P1090353 - Caliach, Isle of Mull

A couple of hours later and our wave skimming friends remained conspicuous by their absence but as a consolation prize a quartet of diving Gannets is always going to take some beating. There was a mixture of adult and juvenile birds in and around the coastal waters, most diving close enough to see each splash and almost feel the resulting impact. Keeping them company were a decent number of Kittiwakes (again adults and juveniles) plus Common Gulls and the occasional Guillemot/Razorbill. More unusual were a female Red-breasted Merganser and two Mallards, the latter perhaps wisely retreating back towards the farm instead of heading out to sea. Speaking of which the farm proved to be a goldmine for harder to find Mull species including our first Linnets of the trip as well as two overflying flocks of Golden Plovers. There was even another Snipe which again managed to evade detection until we were literally within touching distance before erupting into the air. I swear they’ll give someone a heart attack one of these days. Best of all though was an Otter which swam around from the bay before hauling out onto rocks beneath us. After finishing off whatever juicy morsel hung from its jaws it spent the next ten minutes or so fishing in a large rock pool before disappearing after one final dive.


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Isle of Mull 2014 - Climbing Ben More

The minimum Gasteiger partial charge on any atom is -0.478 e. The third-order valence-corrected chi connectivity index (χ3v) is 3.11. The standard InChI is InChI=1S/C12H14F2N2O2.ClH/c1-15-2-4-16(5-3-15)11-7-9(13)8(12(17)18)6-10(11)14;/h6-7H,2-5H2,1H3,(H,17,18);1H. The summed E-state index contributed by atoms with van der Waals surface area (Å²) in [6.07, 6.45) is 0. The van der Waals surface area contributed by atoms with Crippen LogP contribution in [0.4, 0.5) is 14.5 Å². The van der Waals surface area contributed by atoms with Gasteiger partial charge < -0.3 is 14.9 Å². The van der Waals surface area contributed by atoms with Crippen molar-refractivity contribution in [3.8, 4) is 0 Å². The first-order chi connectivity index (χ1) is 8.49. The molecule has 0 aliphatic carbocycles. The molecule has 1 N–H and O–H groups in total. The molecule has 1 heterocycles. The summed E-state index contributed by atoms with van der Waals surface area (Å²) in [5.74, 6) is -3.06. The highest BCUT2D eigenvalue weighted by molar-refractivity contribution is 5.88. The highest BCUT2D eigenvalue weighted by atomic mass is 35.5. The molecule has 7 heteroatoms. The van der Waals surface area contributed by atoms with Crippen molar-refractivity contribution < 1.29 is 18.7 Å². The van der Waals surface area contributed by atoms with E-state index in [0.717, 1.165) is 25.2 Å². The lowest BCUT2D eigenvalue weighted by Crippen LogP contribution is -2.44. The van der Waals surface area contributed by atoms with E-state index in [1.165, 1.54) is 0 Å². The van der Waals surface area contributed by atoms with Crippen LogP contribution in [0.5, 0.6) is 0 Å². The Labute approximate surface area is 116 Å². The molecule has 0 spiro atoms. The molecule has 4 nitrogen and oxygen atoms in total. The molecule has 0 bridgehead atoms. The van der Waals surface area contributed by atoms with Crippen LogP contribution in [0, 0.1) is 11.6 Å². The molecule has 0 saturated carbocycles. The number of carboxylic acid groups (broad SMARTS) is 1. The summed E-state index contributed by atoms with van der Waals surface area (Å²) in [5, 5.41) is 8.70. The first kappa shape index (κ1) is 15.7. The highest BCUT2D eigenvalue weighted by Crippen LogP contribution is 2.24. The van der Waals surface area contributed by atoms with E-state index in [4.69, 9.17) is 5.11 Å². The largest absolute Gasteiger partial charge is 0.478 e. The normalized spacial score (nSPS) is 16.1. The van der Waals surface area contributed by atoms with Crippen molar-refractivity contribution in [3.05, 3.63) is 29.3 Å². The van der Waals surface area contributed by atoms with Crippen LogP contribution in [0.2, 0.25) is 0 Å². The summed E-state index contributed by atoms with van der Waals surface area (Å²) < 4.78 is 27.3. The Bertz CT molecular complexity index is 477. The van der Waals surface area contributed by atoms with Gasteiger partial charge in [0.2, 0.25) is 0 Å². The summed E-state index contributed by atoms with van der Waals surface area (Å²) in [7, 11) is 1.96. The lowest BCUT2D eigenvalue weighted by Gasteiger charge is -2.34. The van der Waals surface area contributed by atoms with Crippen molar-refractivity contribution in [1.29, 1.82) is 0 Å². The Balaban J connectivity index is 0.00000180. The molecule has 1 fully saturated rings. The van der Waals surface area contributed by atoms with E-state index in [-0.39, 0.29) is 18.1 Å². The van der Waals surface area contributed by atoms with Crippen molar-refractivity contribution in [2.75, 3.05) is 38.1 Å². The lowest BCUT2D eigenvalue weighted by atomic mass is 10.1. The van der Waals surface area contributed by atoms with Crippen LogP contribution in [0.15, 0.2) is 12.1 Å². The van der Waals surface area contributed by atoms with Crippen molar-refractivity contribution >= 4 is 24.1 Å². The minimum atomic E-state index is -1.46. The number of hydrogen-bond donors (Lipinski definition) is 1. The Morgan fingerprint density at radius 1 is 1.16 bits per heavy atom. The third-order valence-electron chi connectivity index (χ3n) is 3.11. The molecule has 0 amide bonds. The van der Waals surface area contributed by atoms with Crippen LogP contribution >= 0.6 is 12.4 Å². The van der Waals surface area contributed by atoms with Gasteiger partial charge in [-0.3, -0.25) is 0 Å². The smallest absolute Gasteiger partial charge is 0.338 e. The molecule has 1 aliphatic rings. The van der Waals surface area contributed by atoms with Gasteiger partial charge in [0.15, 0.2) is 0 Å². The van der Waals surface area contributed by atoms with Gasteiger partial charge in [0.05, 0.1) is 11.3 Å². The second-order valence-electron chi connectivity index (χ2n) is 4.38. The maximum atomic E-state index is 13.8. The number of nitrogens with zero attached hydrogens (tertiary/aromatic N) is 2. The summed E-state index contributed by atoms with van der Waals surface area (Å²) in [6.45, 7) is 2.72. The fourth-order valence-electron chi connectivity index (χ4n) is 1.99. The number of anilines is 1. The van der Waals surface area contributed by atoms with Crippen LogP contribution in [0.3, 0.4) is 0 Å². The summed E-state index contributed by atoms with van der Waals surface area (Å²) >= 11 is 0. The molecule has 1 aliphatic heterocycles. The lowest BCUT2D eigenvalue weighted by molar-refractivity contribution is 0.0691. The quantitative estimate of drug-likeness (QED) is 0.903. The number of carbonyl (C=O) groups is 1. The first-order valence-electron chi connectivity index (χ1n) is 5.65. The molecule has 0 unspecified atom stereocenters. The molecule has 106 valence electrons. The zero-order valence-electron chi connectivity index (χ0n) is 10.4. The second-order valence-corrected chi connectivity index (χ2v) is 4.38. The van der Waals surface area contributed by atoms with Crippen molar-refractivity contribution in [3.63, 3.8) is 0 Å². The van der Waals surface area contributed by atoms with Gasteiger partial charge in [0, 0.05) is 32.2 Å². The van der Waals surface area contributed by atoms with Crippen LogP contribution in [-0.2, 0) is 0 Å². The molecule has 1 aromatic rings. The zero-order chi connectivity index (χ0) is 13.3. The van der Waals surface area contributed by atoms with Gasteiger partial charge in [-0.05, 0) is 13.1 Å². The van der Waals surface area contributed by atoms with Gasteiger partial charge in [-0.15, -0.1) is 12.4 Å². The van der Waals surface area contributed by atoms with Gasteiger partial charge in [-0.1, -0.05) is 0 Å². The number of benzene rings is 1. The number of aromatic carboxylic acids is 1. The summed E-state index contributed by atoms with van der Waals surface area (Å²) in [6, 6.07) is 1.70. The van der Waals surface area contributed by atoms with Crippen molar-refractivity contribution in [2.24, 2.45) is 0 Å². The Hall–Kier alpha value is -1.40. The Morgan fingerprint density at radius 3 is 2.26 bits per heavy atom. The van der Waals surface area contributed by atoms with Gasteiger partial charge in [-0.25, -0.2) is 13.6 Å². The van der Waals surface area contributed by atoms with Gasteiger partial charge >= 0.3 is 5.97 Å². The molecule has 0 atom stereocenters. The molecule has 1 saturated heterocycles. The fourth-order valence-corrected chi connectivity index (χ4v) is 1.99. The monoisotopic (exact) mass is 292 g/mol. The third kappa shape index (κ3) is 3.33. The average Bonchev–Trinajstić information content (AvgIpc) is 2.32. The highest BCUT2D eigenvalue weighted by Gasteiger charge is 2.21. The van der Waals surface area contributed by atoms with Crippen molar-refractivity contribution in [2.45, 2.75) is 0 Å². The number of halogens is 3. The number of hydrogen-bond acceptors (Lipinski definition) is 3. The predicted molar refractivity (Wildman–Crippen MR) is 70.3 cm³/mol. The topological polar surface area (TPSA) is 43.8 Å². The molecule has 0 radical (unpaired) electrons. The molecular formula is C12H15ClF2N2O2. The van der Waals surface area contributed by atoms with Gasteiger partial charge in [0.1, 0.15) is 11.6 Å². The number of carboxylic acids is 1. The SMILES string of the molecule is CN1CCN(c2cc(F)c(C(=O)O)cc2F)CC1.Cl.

Saturday, October 11, 2014 Adam Tilt 4 Comments

Written on 26/09/2014, Isle of Mull

Today we bagged our first ever Munro. After years of finding excuses not to climb Ben More conditions this morning finally meant that we would be waylaid no longer. Admittedly the force five to six winds and changeable weather were perhaps not ideal for reaching Mull’s tallest summit but sometimes you’ve just got to say to hell with it and get stuck in.

P1090254 - Climbing Ben More, Isle of Mull

Standing 966 meters tall Ben More is the only island Munro outside of Skye and dominates the landscape as you travel down Loch na Keal. What makes it all the scarier however is the realisation that you have to climb that height from sea level. No starting from half way up here a la Snowdon. Oh no. Every one of those meters is there for the taking and that’s exactly what we did.


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Isle of Mull 2014 - Marooned

Friday, October 10, 2014 Adam Tilt 4 Comments

Written on 25/09/2014, Isle of Mull

Or at least that’s what it’s felt like today with the entire valley enveloped in a thick, impenetrable fog. Our one saving grace perhaps has been that the forecast strong winds have been largely absent but that doesn’t improve matters much on an island where almost all activities involve being out of doors. At least the feeders have remained active and just about visible with Blue Tit numbers now up to five and our first House Sparrow of the trip making a brief appearance. Once again I remain both perplexed and impressed at their ability to zero in on such a localised supply of food in such vast areas of wilderness.

P1090246 - Isle of Mull

We did manage one trip down to the beach during a brief respite where visibility at least had picked up enough to allow a short spell of sea watching. Gannets seemed to be the main protagonists with a mixture of adult and juvenile birds making their way out of the loch. Several were seen to dive though how they can spot anything amongst the tumbling waves is another mystery in itself. Small groups of Kittiwakes were also on the move whilst along the shore a hardy group of Rock Pipits went about their business.